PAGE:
Lucy: 20 years.
Jeff: Um…sure, yeah! 20 years, absolutely.
Lucy: I think we’re out of time. Like Jeff, I want to thank all of our fabulous listeners for their support, especially our members and our donors who make it possible for us to continue our work and allow us to continue producing these podcasts. So, Jeff, would you like to do a little singing for us before we leave?
Jeff: Well…uh…I would. Thank you, Lucy, for asking me. And I want to thank Lucy Tse, here, for coming on, and especially for being on camera like this, and so people can see you. I think that’s really important.
Lucy: Now that everyone sees what I look like, there’s no mystery anymore.
Jeff: Right. You’ll be recognized everywhere now. So…um…now I would like to sing, but my [clears throat] my voice is a little sore today. So, I promise I will do more singing, though, on the regular podcast.
So, from Los Angeles, California, I’m Jeff McQuillan…
Many people have pages on websites such as Facebook and MySpace. Even I have a page on Facebook (just search for “Jeff McQuillan” and then you can add me as your “friend”)! These sites allow you to share information and to learn about what your real and virtual (over the Internet) friends are doing. The sites also allow you to post pictures of yourself and your friends. That’s where the problems begin.
A recent survey by CareerBuilder.com found that one out of every five hiring managers (people who decide who will get a job at certain company) look at the social networking (sites such as Facebook and MySpace) websites of the applicants or candidates (people applying for or requesting a job at the company). They look to see what kind of person they are hiring, including what his or her personal habits and actions are. Unfortunately, many college students and young people who use social networking sites post (place on the Internet) pictures of themselves drinking (often illegally) and doing other things that they probably do not want companies to know about.
According to the survey, 41% of the candidates posted pictures or other information about drinking or drug taking, 40% posted information on sexually inappropriate or questionable behavior, and 27% had information on their page that showed that they had lied about their qualifications.
But the news is not all bad. Almost half of the candidates posted information that showed they were telling the truth about their qualifications and gave the hiring managers positive information about them. So be careful what you post to the Internet, especially if you are going to be looking for a job. (Note: I have not posted any pictures of me drinking or doing other things that could get me in trouble on my Facebook page…maybe later!)
We are now less than two months away from the U.S. presidential election and the media (newspapers, television and radio news, Internet news sites) is full of stories about each of the presidential and vice-presidential candidates. In addition to media scrutiny (close examination), each of the two major political parties — the Democrats and the Republicans — are working hard to dig up dirt (to find secret and damaging information) on their opponents (someone you’re competing against; rival).
I think everyone would agree that if a candidate had done something criminal (against the law) or even unethical (morally wrong) in his or her business or work, that it would be relevant (important) to how voters vote. However, what about events in their personal lives, events that are not related to their work or public service? If the candidates or a member of their families had done something shameful (causing shame or disgrace) or questionable (not certain of the truth), should that affect voters?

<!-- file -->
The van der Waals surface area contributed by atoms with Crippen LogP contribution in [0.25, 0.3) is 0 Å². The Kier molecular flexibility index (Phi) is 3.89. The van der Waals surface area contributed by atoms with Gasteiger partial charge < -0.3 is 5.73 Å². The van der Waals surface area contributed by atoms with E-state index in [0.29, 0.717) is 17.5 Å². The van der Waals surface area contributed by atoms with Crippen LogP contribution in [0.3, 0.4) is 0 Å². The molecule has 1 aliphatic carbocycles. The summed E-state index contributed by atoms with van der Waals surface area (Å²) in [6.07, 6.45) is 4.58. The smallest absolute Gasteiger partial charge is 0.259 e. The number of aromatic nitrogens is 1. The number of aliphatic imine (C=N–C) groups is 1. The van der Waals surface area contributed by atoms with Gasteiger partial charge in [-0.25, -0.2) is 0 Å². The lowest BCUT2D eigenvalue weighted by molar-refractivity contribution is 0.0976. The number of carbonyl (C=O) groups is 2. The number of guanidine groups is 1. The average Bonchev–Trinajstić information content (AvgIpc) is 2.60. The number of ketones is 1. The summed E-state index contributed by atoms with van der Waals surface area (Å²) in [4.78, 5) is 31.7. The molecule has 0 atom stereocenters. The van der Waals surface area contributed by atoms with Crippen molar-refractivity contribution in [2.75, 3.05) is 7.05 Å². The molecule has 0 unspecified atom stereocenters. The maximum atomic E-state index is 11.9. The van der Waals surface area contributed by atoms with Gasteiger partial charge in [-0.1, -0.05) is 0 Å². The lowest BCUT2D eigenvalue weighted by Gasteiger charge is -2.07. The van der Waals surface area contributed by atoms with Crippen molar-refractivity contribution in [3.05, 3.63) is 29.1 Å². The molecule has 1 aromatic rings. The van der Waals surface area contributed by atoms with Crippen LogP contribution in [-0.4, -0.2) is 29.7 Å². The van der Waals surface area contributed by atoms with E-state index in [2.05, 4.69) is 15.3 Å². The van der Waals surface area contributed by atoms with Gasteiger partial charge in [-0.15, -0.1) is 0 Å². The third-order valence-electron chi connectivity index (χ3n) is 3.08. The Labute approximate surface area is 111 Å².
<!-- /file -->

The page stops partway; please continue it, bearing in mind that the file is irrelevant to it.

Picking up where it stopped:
If you read an American newspaper today, you’ll see the phrase hockey mom. What is a hockey mom, and why are all the newspapers talking about it?
In the narrowest (most restricted) sense, a hockey mom is a mother who has children who play the sport of ice hockey. The image of a hockey mom is someone who supports her children by going to the games, transporting them to practices, and being active with other mothers whose children are participating in the sport.
But hockey mom (like a similar term, soccer mom) means more than that to the average American. The term is associated with women with families living in the suburbs (just outside the city) or in small towns who are middle-class (not rich, not poor – in the middle and therefore “average”), who perhaps drive a minivan or an SUV (a large car that can transport several children and their sports equipment), and who are active in their local schools and communities. They may work full-time or part-time outside the home, and are considered by some people to be very protective of their children.
Some people use the term in a positive way to mean an “average” concerned mother of young children and adolescents (teenagers). Other people use the term negatively, to mean a woman who is overly (too much) concerned about her children or is perhaps overbearing (too aggressive, too enthusiastic). The most common association, however, is probably positive or neutral (neither positive nor negative) to refer to an average, middle-class mother.
One of our two major political parties (groups), the Republican Party, has just nominated (named) as its vice-presidential candidate Governor Sarah Palin (pronounced “PAY-lin”) of Alaska. She is the first female Republican to run for that office (the Democrats nominated a female candidate back in 1984, but never since). In her speech to the national Republican convention (meeting) last night, she refered to herself as a “hockey mom.” The reason is that she wants to convey (to give) the message that she is just an average, hard-working mother who cares about her children and is active in the community.
It is too early to know if Palin’s nomination will help or hurt the Republican Party’s presidential nominee, John McCain, in the general election in November against Barak Obama.
In today’s ESL Cafe 153, Jeff is too polite and gentlemanly to say the phrase “to kick (someone’s) ass.” We’ll let someone else do it for him.
Although “ass” is one of the bad words that parents don’t want their children to say, it is not considered one of the worst curse words. However, it is a little surprising to hear it said by a three year old.
When a three-year-old is asked about monsters (imaginary creatures that are large, ugly, and frightening)…
Mother: And tell Mommy (mother) again what you said you were going to do to him if he came here.
Daugher: I said, I’m gonna (going to) kick his ass*.
Mother: Oh, that’s not nice.
Daugher: If he’s going to come in here, he’s going to kick my ass.
Mother: He will?
Daugher: Yeah…He’ll come out of the movie, come out. He’ll come out and kick my ass.
Daugher: And I can kick his ass.
Mother: Okay, but that’s not a nice word. You should say, “kick his butt.”
*Note that she pronounces the word incorrectly with a “k” sound at the end of “ass,” making it sound like “asK”.